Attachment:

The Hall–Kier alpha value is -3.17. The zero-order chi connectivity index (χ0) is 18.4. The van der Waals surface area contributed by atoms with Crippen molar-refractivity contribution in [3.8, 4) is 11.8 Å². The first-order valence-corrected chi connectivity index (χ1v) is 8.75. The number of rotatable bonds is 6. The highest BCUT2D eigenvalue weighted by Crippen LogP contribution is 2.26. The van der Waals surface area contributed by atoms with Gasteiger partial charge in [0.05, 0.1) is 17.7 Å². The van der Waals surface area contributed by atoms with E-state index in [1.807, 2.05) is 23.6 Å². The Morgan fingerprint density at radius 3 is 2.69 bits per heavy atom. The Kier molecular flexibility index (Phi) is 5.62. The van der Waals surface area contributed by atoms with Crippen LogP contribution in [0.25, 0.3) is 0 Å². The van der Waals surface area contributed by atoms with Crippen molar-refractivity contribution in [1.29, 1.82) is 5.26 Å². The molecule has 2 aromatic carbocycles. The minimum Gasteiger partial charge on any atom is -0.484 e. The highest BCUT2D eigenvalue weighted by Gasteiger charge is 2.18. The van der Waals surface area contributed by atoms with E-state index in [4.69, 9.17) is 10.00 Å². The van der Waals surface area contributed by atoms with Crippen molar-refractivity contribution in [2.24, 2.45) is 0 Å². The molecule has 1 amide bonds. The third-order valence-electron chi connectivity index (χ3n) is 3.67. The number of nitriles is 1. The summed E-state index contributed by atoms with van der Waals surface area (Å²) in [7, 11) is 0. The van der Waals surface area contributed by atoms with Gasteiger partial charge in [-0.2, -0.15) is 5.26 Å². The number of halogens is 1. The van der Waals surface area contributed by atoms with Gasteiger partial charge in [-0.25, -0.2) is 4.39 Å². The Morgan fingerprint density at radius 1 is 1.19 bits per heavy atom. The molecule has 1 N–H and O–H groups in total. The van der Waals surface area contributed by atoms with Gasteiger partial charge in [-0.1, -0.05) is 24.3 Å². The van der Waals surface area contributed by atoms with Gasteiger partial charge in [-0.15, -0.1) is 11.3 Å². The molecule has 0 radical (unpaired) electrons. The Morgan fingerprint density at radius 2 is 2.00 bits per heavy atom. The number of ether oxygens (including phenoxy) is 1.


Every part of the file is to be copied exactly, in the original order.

The Hall–Kier alpha value is -3.17. The zero-order chi connectivity index (χ0) is 18.4. The van der Waals surface area contributed by atoms with Crippen molar-refractivity contribution in [3.8, 4) is 11.8 Å². The first-order valence-corrected chi connectivity index (χ1v) is 8.75. The number of rotatable bonds is 6. The highest BCUT2D eigenvalue weighted by Crippen LogP contribution is 2.26. The van der Waals surface area contributed by atoms with Gasteiger partial charge in [0.05, 0.1) is 17.7 Å². The van der Waals surface area contributed by atoms with E-state index in [1.807, 2.05) is 23.6 Å². The Morgan fingerprint density at radius 3 is 2.69 bits per heavy atom. The Kier molecular flexibility index (Phi) is 5.62. The van der Waals surface area contributed by atoms with Crippen LogP contribution in [0.25, 0.3) is 0 Å². The van der Waals surface area contributed by atoms with Crippen molar-refractivity contribution in [1.29, 1.82) is 5.26 Å². The molecule has 2 aromatic carbocycles. The minimum Gasteiger partial charge on any atom is -0.484 e. The highest BCUT2D eigenvalue weighted by Gasteiger charge is 2.18. The van der Waals surface area contributed by atoms with E-state index in [4.69, 9.17) is 10.00 Å². The van der Waals surface area contributed by atoms with Crippen molar-refractivity contribution in [2.24, 2.45) is 0 Å². The molecule has 1 amide bonds. The third-order valence-electron chi connectivity index (χ3n) is 3.67. The number of nitriles is 1. The summed E-state index contributed by atoms with van der Waals surface area (Å²) in [7, 11) is 0. The van der Waals surface area contributed by atoms with Gasteiger partial charge in [-0.2, -0.15) is 5.26 Å². The number of halogens is 1. The van der Waals surface area contributed by atoms with Gasteiger partial charge in [-0.25, -0.2) is 4.39 Å². The Morgan fingerprint density at radius 1 is 1.19 bits per heavy atom. The molecule has 1 N–H and O–H groups in total. The van der Waals surface area contributed by atoms with Gasteiger partial charge in [-0.1, -0.05) is 24.3 Å². The van der Waals surface area contributed by atoms with Gasteiger partial charge in [-0.15, -0.1) is 11.3 Å². The molecule has 0 radical (unpaired) electrons. The Morgan fingerprint density at radius 2 is 2.00 bits per heavy atom. The number of ether oxygens (including phenoxy) is 1.